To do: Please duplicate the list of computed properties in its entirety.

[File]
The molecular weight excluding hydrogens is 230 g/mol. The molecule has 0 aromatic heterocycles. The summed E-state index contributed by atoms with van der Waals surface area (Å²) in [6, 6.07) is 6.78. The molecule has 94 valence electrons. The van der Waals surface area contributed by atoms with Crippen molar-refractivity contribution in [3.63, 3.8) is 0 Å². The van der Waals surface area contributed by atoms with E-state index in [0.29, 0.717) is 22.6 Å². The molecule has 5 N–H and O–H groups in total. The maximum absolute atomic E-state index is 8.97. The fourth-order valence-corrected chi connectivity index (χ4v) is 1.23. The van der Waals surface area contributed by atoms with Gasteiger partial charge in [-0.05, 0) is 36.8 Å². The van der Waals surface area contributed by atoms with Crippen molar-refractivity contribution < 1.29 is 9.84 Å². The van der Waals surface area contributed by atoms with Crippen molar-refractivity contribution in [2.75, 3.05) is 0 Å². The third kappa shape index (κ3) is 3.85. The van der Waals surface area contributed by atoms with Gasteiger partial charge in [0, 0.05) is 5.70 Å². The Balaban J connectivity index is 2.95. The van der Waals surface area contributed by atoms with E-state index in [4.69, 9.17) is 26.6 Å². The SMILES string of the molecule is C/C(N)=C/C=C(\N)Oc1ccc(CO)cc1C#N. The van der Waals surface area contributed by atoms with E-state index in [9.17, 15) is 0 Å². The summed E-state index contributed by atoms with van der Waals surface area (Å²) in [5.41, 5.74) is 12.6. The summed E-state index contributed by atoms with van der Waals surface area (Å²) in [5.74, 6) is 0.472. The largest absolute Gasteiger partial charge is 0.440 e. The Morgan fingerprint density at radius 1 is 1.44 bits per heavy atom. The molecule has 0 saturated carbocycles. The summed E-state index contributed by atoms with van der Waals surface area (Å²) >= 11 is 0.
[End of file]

The molecular weight excluding hydrogens is 230 g/mol. The molecule has 0 aromatic heterocycles. The summed E-state index contributed by atoms with van der Waals surface area (Å²) in [6, 6.07) is 6.78. The molecule has 94 valence electrons. The van der Waals surface area contributed by atoms with Crippen molar-refractivity contribution in [3.63, 3.8) is 0 Å². The van der Waals surface area contributed by atoms with E-state index in [0.29, 0.717) is 22.6 Å². The molecule has 5 N–H and O–H groups in total. The maximum absolute atomic E-state index is 8.97. The fourth-order valence-corrected chi connectivity index (χ4v) is 1.23. The van der Waals surface area contributed by atoms with Gasteiger partial charge in [-0.05, 0) is 36.8 Å². The van der Waals surface area contributed by atoms with Crippen molar-refractivity contribution < 1.29 is 9.84 Å². The van der Waals surface area contributed by atoms with Crippen molar-refractivity contribution in [2.75, 3.05) is 0 Å². The third kappa shape index (κ3) is 3.85. The van der Waals surface area contributed by atoms with Gasteiger partial charge in [0, 0.05) is 5.70 Å². The Balaban J connectivity index is 2.95. The van der Waals surface area contributed by atoms with E-state index in [4.69, 9.17) is 26.6 Å². The SMILES string of the molecule is C/C(N)=C/C=C(\N)Oc1ccc(CO)cc1C#N. The van der Waals surface area contributed by atoms with E-state index in [9.17, 15) is 0 Å². The summed E-state index contributed by atoms with van der Waals surface area (Å²) in [5.41, 5.74) is 12.6. The summed E-state index contributed by atoms with van der Waals surface area (Å²) in [5.74, 6) is 0.472. The largest absolute Gasteiger partial charge is 0.440 e. The Morgan fingerprint density at radius 1 is 1.44 bits per heavy atom. The molecule has 0 saturated carbocycles. The summed E-state index contributed by atoms with van der Waals surface area (Å²) >= 11 is 0.